Archaeologists Just Uncovered the World's First Furnace from 6,500 Years Ago
Photo credit: Yael Abadi-Reiss, Clara Amit, Talia Abulafia, Israel Antiquities Authority
From popular mechanics
A 6500 year old copper smelting furnace was found in the desert around Beersheba.
Mastery of copper and smelting technology was the key to the next step in human development.
The furnace was found 60 miles from the mine, indicating the technology's secrecy.
Israeli researchers have figured out what could be the oldest furnace found to date - a nearly 6,500 year old forge that they say helped stratify the old economy. The research appears in the Journal of Archaeological Science and is the culmination of three years of work.
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"The excavation revealed evidence of indigenous production from the Chalcolithic era around 6,500 years ago," excavation director Talia Abulafia said in a statement. "One of the surprising finds is a small workshop for smelting copper with broken pieces from a furnace - a small installation made of tin in which copper ore was melted - and lots of copper slag."
"If you throw lumps of ore into a fire, you will get stuck," said researcher Erez Ben-Yosef in the statement. "You need certain skills to build special ovens that can reach very high temperatures while maintaining low oxygen levels."
It is these extraordinary temperatures, which are still part of metallurgy on a massive global scale, that point the way to traces that you can still see after 6500 years.
"Several fragments of furnaces, crucibles and slag were unearthed and represented an extensive copper smelting workshop located in a specific neighborhood of a settlement," explains the paper. "Typological and chemical analyzes indicated a two-step technology (primary furnace-based smelting followed by crucible smelting / refining), and lead isotope analysis indicated that the ore came exclusively from Wadi Faynan."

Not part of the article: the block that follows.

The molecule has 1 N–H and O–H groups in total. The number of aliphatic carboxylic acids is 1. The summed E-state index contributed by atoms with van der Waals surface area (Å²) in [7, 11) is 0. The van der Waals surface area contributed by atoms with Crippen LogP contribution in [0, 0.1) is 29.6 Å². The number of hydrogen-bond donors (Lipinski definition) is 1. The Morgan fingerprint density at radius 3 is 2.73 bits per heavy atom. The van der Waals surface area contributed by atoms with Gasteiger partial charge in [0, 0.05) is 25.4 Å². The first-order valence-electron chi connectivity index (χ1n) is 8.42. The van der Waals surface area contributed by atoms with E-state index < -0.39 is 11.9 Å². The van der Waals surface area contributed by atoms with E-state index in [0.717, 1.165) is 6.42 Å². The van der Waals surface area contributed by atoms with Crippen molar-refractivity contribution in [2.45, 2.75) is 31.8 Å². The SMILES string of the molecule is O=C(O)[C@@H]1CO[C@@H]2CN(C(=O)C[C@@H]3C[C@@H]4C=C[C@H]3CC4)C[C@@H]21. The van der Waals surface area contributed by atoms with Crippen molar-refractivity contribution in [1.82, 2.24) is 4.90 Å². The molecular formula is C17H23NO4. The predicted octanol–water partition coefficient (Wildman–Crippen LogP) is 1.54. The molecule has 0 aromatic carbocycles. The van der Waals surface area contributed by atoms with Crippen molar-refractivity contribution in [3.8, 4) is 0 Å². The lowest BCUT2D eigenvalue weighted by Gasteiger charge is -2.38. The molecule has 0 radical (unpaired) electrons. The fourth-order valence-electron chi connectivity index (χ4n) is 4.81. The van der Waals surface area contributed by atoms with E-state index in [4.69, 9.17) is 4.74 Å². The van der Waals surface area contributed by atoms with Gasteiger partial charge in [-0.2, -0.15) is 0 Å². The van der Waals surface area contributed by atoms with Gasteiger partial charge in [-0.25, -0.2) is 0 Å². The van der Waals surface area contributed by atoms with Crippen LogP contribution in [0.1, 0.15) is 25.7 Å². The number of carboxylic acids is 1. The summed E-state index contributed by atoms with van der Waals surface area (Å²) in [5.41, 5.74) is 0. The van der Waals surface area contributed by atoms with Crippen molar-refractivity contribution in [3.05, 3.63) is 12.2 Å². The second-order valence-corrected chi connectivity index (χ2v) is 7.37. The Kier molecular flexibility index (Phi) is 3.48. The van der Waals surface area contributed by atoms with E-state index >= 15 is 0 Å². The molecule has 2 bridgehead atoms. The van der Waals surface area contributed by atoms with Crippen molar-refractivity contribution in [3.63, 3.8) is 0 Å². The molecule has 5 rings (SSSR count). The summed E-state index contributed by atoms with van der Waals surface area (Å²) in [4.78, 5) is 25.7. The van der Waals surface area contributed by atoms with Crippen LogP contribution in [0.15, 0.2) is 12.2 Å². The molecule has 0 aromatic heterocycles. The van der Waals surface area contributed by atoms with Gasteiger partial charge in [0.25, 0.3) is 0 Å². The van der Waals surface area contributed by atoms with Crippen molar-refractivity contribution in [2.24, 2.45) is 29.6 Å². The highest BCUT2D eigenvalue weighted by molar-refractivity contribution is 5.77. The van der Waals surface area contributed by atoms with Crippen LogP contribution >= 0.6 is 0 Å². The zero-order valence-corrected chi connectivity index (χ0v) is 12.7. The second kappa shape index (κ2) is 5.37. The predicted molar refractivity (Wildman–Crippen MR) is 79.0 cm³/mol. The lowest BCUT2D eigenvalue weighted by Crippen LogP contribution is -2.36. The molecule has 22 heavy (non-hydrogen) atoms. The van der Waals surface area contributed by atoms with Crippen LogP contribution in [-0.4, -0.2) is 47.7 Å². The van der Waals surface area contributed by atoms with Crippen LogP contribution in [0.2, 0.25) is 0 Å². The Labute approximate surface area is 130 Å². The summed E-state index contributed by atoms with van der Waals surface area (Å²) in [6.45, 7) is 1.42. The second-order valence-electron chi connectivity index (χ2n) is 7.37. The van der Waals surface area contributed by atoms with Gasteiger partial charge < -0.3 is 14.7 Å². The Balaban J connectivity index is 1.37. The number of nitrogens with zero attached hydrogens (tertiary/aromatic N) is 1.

? Reads Essential Archeology
The researchers found the workshop evidence more than 60 miles from Wadi Faynan, the suspected location of the mine, which is initially puzzling. Then they realized that the likely explanation was that copper smelters were concerned about intellectual property theft at a time when they had at least a local monopoly on the production of valuable copper. This prompted the researchers to add the idea that the oven represents another milestone: the beginning of a protective “startup” -like culture of innovation.
“It's important to understand that refining copper was the high tech of that time. There was no more sophisticated technology than this in all of ancient times, ”Ben-Yosef said in the statement.
That added to the Ghassulian culture, a group that thrived locally and achieved tremendous artistic achievement. The statement explains:
“This culture, which spanned the region from the Beer Sheva Valley to what is now southern Lebanon, was unusual for its artistic achievements and ritual objects, as evidenced by the wondrous copper objects discovered in Nahal Mishmar and now on display at the Israel Museum in Jerusalem. "
This period in ancient history is called Chalcolithic, which means that people at that time used both stone and copper depending on their application. The socio-economic diffusion that this creates is embodied in craft games like Animal Crossing: New Horizons. There you can spend less on a basic tool that breaks faster, until you finally unlock the idea for more advanced and durable tools. It was certainly in the interests of the old metallurgists to keep their idea under wraps for as long as possible.
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